Pins 13 and 12 of chip IC2 can be selectively connected to either of terminals B and C, or E and F, respectively, to select any one of four counter stages internal to chip IC2 which divide the oscillator frequency by one of four division ratios, 2.sup.8, 2.sup.10, 2.sup.13, or 2.sup.16. When the selected counter times out, the output of chip IC2 at pin 8 changes state. The timed out output at pin 8 can be selected to be either high or low depending on the voltage applied to pin 9. In this case, the timed out value of the output of pin 8 is chosen to be low. Pin 10 controls whether or not chip IC2 operates in a single cycle or multicycle mode. For the present invention, the single cycle mode is chosen so that after the counter times out, the output at pin 8 goes low and remains low until power is removed and turned on again.
The output at pin 8 is connected through resistor R10 to the base of transistor A1. The collector of transistor A1 is connected to one side of a light emitting diode internal to optoisolator chip IC1. In this preferred embodiment, chip IC1 is an MOC3020 optically isolated triac driver chip manufactured by Motorola. The other side of the light emitting diode is connected through resistors R7 and R8 to the positive terminal of rectifier BR1. When current flows through the light emitting diode, a phototriac internal to chip IC1 is driven to deliver voltage to diac D1. This voltage exceeds the breakover voltage of diac D1, and current is conducted into the gate input of triac T1. Thus, when transistor A1 is turned on, full power is applied to the lamp 4A through triac T1.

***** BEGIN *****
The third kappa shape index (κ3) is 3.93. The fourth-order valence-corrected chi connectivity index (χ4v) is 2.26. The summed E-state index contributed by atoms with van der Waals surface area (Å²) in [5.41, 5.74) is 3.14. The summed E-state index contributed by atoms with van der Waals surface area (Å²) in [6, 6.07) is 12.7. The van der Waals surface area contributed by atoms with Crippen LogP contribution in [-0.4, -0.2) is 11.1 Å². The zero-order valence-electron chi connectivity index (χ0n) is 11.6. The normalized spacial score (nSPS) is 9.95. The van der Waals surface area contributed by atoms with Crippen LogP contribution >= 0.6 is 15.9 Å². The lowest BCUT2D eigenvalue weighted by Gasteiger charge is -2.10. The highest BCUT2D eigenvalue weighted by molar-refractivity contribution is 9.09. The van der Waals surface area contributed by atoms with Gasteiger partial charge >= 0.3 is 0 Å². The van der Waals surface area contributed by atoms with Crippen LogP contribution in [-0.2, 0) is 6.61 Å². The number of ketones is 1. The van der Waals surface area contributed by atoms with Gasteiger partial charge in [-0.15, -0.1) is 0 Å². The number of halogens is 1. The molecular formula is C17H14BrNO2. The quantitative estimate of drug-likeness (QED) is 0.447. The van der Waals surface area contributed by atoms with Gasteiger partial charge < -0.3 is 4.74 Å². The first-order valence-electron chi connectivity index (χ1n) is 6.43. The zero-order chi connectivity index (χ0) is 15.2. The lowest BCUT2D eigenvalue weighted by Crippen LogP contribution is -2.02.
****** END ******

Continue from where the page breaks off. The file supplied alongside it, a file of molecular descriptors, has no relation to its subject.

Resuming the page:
When transistor A1 is turned off, however, triac T1 conducts only during portions of the AC cycle in accordance with what is essentially a conventional dimming circuit for gas discharge lamps. Bridge circuit BR2 contains a timing capacitor which, when charged to the breakover voltage of diac D1 during either the positive or the negative half of the AC cycle, discharges into the gate of triac T1 and causes the triac to conduct the incoming AC line voltage to the load for the remainder of that half cycle. The diodes of bridge circuit BR2 cause the timing capacitor to be reset to the same voltage level after each positive or negative half-cycle. The timing capacitor is charged through the network of resistors comprising resistors R1, R2, R3, and R4 as well as potentiometers R5 and R13. Potentiometers R5 and R13 are used to adjust the charging time of the timing capacitor and, therefore, the amount by which the light is dimmed.